"But, Mom--"

"Really, Tabitha, you can't expect Dr. Bombay to hold them off forever, and he does charge by the hour," the oldest woman drawled.

With simultaneous nose twitches, all three women vanished.

"Oh, boy," Stetmeyer sighed.

Jaime began to understand just why he seemed so beleaguered.


Parking a block away, Elvin checked his watch. An hour early. With luck, he could sneak in while they were still off-guard, and free Billy.

There was a cat's door carved into the side of the house. Perfect. Elvin touched the back of his neck, and instantly compacted in on himself, half-smothering in his suddenly-empty clothes. Grumbling, he crawled into the lab coat pocket and wriggled into the tiny yellow jumpsuit.

The sewing needle was his spear, to fend off rats, cockroaches, and other grungy horrors--not to mention whatever pet this door had been built for. At the moment, however, the test tube was the real problem. Even half-empty, it was both huge and heavy when he was in his current size, but he couldn't leave it behind. If Billy turned out to be in handcuffs, or locked up somewhere, the acid would free him. Sweating, El dragged it to the pet's entrance.

"You owe me for this, Billy," he grunted. "You owe me big-time."

Shoving the tube in front of him and using it for a lever, he shoved the swinging door open...and walked right into a wire cage.


I've performed in front of bad audiences before, Nicolai mused groggily, but never as bad as this one.

Comrade Galenkov wrenched his head up by a handful of thick dark hair. "We have your shrinking black friend, Nicolai. See?"

Lupinski hauled him to his feet, and he swayed unsteadily, focusing on the gesticulating manikin in the wire-trap. He closed his eyes against the sight. Forgive me, Elvin. "You might show a little more interest," Galenkov chided. "Well, no matter. Time to go."

He opened his eyes. "Wait. You have me, Dr. Hayes, Dr. Lincoln--you don't need my daughter. There are plenty of gymnasts at home. Comrade Galenkov, please. Leave Tatyana here. Please."

The stocky Nixon lookalike raised thick black eyebrows. "After you and she made laughingstocks of us--of Russia?"

"That wasn't what we wanted! All we wanted was to be together."

Galenkov rubbed his lips with his steepled fingers, in complete control and relishing it. "And you will be. In Mother Russia. Perhaps Tatyana can still be re-educated. Once we've shown our superiors this magnificent shrinking power, I will ask to have her placed in my home, where I can personally see to"

He lunged forward, roaring curses, and it took all three men to wrestle him back, even bound. Chuckling richly, Galenkov lifted the cage and started down the hall.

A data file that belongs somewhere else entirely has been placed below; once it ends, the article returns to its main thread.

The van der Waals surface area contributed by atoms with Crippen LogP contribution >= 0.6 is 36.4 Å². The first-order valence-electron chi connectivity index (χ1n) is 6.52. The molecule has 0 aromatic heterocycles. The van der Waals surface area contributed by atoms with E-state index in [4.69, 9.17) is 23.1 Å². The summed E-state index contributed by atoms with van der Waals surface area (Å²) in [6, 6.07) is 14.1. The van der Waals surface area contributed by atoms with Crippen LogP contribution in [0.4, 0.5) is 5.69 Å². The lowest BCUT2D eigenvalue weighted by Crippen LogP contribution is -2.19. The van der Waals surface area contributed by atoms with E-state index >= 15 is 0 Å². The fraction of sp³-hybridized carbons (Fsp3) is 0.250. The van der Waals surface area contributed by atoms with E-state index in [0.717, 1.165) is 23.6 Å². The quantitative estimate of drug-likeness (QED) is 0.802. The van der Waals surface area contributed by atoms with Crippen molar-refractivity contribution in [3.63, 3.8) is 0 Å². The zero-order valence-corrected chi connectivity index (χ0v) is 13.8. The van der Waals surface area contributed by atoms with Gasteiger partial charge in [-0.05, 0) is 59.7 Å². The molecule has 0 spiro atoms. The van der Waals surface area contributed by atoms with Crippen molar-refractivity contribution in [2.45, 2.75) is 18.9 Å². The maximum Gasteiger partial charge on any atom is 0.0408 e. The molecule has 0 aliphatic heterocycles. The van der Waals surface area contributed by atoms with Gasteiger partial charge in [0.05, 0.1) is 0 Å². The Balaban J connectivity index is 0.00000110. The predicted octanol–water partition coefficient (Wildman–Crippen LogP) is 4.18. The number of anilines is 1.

Sulking on the floor, Tatyana watched Billy pound the locked door with his bright red sneakers, like a naughty boy sent to bed early and resenting it.

"That won't do any good," she said wearily, blowing golden bangs from her eyes.

"If you've got a better idea, I'm open for suggestions."

Without warning, the door opened, and her father stumbled into the room. He backed and faced the door, standing very straight against the wall. Comrade Galenkov leaned in, displaying a wire box like it was an Olympic trophy, and Billy sighed.

"Oh, El. Hi. What are you doing here?"

Galenkov beamed affectionately at the people who were about to ensure his triumphant return home. "No need for impatience, my friends. In one half hour, we will be leaving. Dr. Hayes, you and Tatyana will travel in a specially adapted box in the cargo hold of the plane."

Hayes shifted his weight from one foot to the other. "Listen, I have this thing about cramped, closed-in places--"

"Not to worry, Dr. Hayes. We've made such deliveries before. It may be uncomfortable, but you won't notice. 'Doctor Lupinski' here will see to that."

The big-nosed smallest agent grinned, patting his hypodermic syringes affectionately.

"You, Nicolai Andreavich, have a habit of vanishing into thin air, so I'll keep you under my eye. You will be on a stretcher, a heart patient, drugged for the pain."

Billy cleared his throat. "Um, what about El?"

Galenkov hefted the box. "Him I will keep with me. I find him most amusing."

"You can't do that!" Elvin's voice boomed incongruously from the little body. He clung to the wire mesh. "Tell him, Billy--I'll be trapped!"

"He's right, man, you gotta let him out. He can only stay small for an hour, then poof!" He flung his shoulders upward. "Instant giant Masai warrior. If he's still in that box, he'll be crushed."

"It's a nice try, Dr. Hayes, but I am not fooled."

"No kidding, man, you'll have instant chocolate mush on your hands!"

"You tell stories no better than Nicolai does." The head KGB agent locked eyes with Nicolai and smiled. "We'll have a long talk, you and I, in Moscow," he promised. "Starting with the names of those who helped you escape Berlin. Yuri, come--get the car."

The box cradled against his chest, he left, and the closing door cut off Elvin's frantic protests. "Nick, what stories did you tell them?" "First I told them it was all a magic trick," he said wearily. "After awhile, I said yes, you used chemicals to change bodies, but the chemicals cause insanity."

"You told them I'm crazy?" Billy sounded insulted. "Nick, come on, is that nice?"

"You have to admit, Billy, even for Americans, you're not normal. But they didn't believe that, either." Her father closed his eyes and slid limply down the wall. "We're dead."

Billy angrily kicked the door again. "No way, Nick. I've got me a primo, numero-uno, can't-fail plan. Just--just give me a minute to think it up."

Nicolai murmured despairingly, "Siberia, here we come."

Tatyana sat beside him, putting her head on his chest, and he rested his already-bruising cheek on her hair. "I'm no sorry, Tatyanoshka. If I hadn't made you defect--"